The Ultimate Guide to Accounts Receivable
82% of businesses suffer from poor cash flow (U.S. Bank). This puts smaller businesses at risk of insolvency and hinders larger businesses in forecasting and planning for the future. A large factor in this is late and inconsistent customer payments. As most finance professionals with experience in accounts receivable will know, late payments are a problem for the majority of businesses selling on payment terms. In fact, in the average month, 48% of all invoices are paid late (Xero). More recent research shows this issue is becoming even more prevalent, with a 62.9% increase in overdue invoices since the Covid-19 pandemic (Sidetrade, 2020).
This guide will help you optimise your accounts receivable processes, and put an end to those late and inconsistent customer payments!
This article covers:
- Overview of the accounts receivable process
- 4 cornerstones of your AR procedure
- 4 questions you must ask new customers
- When, how and why to conduct credit checks
- What you need in your sales terms
- Invoicing best practice
- Payment reminder emails
- Distinguishing good and bad payers
- How frequently to chase customer payments
- Escalating your invoice chasing
- Promised payment dates
- Accounts receivable phone calls
- Thanking customers for payments
- Common AR problems and how to avoid them
- Glossary of terms in accounts receivable
Overview of the accounts receivable process
Your receivables process shouldn’t begin once an invoice becomes overdue. World- class accounts receivable begins from the very first contact you have with a customer.
Some businesses differ slightly, but here’s an overview of the general AR process:
- Develop a clear, internal accounts receivable procedure
- Understand your new customer
- Credit check your new customer
- Mutually agree terms with your customer before delivering goods or services
- Issue the invoice immediately after delivery of goods or services
- Politely chase your customer before the invoice is due to ensure they’re on track for payment
- Continue politely and persistently chasing your customer for payment if they haven’t paid by the due date
- Optional - for truly troublesome customers, go 'nuclear'
- Thank your customer for payment as soon as possible after receiving it
4 cornerstones of your AR procedure
The first step of building an effective AR process is formalising a clear, internal credit control procedure. Here are the 4 most important cornerstones every credit control or ‘accounts receivable’ procedure needs.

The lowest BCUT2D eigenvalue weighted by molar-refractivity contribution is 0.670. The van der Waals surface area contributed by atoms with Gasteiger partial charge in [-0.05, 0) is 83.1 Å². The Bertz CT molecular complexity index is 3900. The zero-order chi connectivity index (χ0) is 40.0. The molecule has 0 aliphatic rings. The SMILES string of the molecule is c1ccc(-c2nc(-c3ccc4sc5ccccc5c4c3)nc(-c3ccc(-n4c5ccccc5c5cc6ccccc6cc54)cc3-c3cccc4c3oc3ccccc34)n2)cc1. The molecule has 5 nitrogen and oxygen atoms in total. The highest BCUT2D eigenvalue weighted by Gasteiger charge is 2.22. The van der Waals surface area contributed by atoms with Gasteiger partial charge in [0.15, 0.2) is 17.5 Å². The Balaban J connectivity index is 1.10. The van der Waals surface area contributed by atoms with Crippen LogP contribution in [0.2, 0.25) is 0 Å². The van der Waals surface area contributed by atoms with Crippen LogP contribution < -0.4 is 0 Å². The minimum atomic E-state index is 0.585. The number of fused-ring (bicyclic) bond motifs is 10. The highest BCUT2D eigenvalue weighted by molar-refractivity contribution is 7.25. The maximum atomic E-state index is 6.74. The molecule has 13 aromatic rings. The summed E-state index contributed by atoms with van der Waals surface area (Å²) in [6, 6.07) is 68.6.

Schedule invoice chasing time every week
Book the time out in your calendar in advance. Never cancel it, never miss it. accounts receivable is classically a non-urgent task (until it’s too late), meaning it will easily fall by the wayside of other tasks.
Alternatively, save time every week by using an automated accounts receivable management software like Chaser, to take care of chasing for you. See how one business saved over 15 hours per week on their credit control here.
Maintain invoice communications histories
Log all communications with every customer about every invoice. Emails, phone calls, letters, meetings - log it all. Always include:
- Invoice reference number
- Date & time
- Parties involved and their contact details
- Communication medium and content
This will ensure you always have the full picture when you chase your customers, leaving them no room for unjustified excuses to delay payment. Don’t just capture data in any old Word doc or Excel spread- sheet and trust you’ll find it later. Proactively plan your data storage to be easily navigable and searchable.
Conducting accounts receivable via multiple individual, or shared, email inboxes will be difficult. Businesses on a shoestring budget can try Google Sheets. However, using an accounts receivable software can make this process more effective and efficient. Chaser automatically consolidates this data for you, providing an always up to date ‘CRM’-style view of all your receivables communications in one centralised location.